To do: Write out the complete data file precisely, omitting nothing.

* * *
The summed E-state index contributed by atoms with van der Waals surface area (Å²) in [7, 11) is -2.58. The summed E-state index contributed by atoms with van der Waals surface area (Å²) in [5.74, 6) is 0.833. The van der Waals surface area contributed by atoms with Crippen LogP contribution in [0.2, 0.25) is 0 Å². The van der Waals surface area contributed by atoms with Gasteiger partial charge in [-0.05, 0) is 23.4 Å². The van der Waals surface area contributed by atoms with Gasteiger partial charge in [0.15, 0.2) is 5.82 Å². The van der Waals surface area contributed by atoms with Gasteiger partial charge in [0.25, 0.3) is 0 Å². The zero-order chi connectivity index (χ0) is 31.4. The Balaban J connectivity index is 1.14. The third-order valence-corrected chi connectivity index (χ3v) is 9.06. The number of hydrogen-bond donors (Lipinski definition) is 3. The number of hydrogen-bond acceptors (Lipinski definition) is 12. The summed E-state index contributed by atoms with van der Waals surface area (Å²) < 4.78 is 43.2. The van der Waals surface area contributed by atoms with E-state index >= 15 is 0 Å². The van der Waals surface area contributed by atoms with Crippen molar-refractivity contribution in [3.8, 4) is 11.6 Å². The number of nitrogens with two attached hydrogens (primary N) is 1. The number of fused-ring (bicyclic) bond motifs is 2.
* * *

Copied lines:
The summed E-state index contributed by atoms with van der Waals surface area (Å²) in [7, 11) is -2.58. The summed E-state index contributed by atoms with van der Waals surface area (Å²) in [5.74, 6) is 0.833. The van der Waals surface area contributed by atoms with Crippen LogP contribution in [0.2, 0.25) is 0 Å². The van der Waals surface area contributed by atoms with Gasteiger partial charge in [-0.05, 0) is 23.4 Å². The van der Waals surface area contributed by atoms with Gasteiger partial charge in [0.15, 0.2) is 5.82 Å². The van der Waals surface area contributed by atoms with Gasteiger partial charge in [0.25, 0.3) is 0 Å². The zero-order chi connectivity index (χ0) is 31.4. The Balaban J connectivity index is 1.14. The third-order valence-corrected chi connectivity index (χ3v) is 9.06. The number of hydrogen-bond donors (Lipinski definition) is 3. The number of hydrogen-bond acceptors (Lipinski definition) is 12. The summed E-state index contributed by atoms with van der Waals surface area (Å²) < 4.78 is 43.2. The van der Waals surface area contributed by atoms with E-state index >= 15 is 0 Å². The van der Waals surface area contributed by atoms with Crippen molar-refractivity contribution in [3.8, 4) is 11.6 Å². The number of nitrogens with two attached hydrogens (primary N) is 1. The number of fused-ring (bicyclic) bond motifs is 2.